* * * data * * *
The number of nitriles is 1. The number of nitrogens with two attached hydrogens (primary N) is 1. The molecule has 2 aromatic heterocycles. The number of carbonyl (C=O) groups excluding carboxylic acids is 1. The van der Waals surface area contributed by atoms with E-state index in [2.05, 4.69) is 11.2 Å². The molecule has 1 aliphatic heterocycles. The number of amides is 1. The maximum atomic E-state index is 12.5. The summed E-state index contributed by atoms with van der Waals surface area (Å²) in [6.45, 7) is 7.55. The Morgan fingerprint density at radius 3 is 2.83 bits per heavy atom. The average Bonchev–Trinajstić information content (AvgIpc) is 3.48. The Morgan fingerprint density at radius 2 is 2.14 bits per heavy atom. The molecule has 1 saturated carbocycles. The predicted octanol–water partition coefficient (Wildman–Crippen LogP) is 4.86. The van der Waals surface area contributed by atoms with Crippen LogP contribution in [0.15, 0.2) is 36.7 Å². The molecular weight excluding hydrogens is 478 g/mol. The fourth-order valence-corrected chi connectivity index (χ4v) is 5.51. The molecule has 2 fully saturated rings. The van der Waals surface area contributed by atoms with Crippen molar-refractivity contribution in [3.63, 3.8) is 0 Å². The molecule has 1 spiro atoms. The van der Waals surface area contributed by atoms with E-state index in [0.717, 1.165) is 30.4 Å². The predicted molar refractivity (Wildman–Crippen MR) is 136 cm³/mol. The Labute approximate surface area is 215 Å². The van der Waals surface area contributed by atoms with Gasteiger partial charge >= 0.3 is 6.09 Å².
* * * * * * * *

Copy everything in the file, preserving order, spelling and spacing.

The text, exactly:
The number of nitriles is 1. The number of nitrogens with two attached hydrogens (primary N) is 1. The molecule has 2 aromatic heterocycles. The number of carbonyl (C=O) groups excluding carboxylic acids is 1. The van der Waals surface area contributed by atoms with E-state index in [2.05, 4.69) is 11.2 Å². The molecule has 1 aliphatic heterocycles. The number of amides is 1. The maximum atomic E-state index is 12.5. The summed E-state index contributed by atoms with van der Waals surface area (Å²) in [6.45, 7) is 7.55. The Morgan fingerprint density at radius 3 is 2.83 bits per heavy atom. The average Bonchev–Trinajstić information content (AvgIpc) is 3.48. The Morgan fingerprint density at radius 2 is 2.14 bits per heavy atom. The molecule has 1 saturated carbocycles. The predicted octanol–water partition coefficient (Wildman–Crippen LogP) is 4.86. The van der Waals surface area contributed by atoms with Crippen LogP contribution in [0.15, 0.2) is 36.7 Å². The molecular weight excluding hydrogens is 478 g/mol. The fourth-order valence-corrected chi connectivity index (χ4v) is 5.51. The molecule has 2 fully saturated rings. The van der Waals surface area contributed by atoms with Crippen molar-refractivity contribution in [3.63, 3.8) is 0 Å². The molecule has 1 spiro atoms. The van der Waals surface area contributed by atoms with E-state index in [0.717, 1.165) is 30.4 Å². The predicted molar refractivity (Wildman–Crippen MR) is 136 cm³/mol. The Labute approximate surface area is 215 Å². The van der Waals surface area contributed by atoms with Gasteiger partial charge >= 0.3 is 6.09 Å².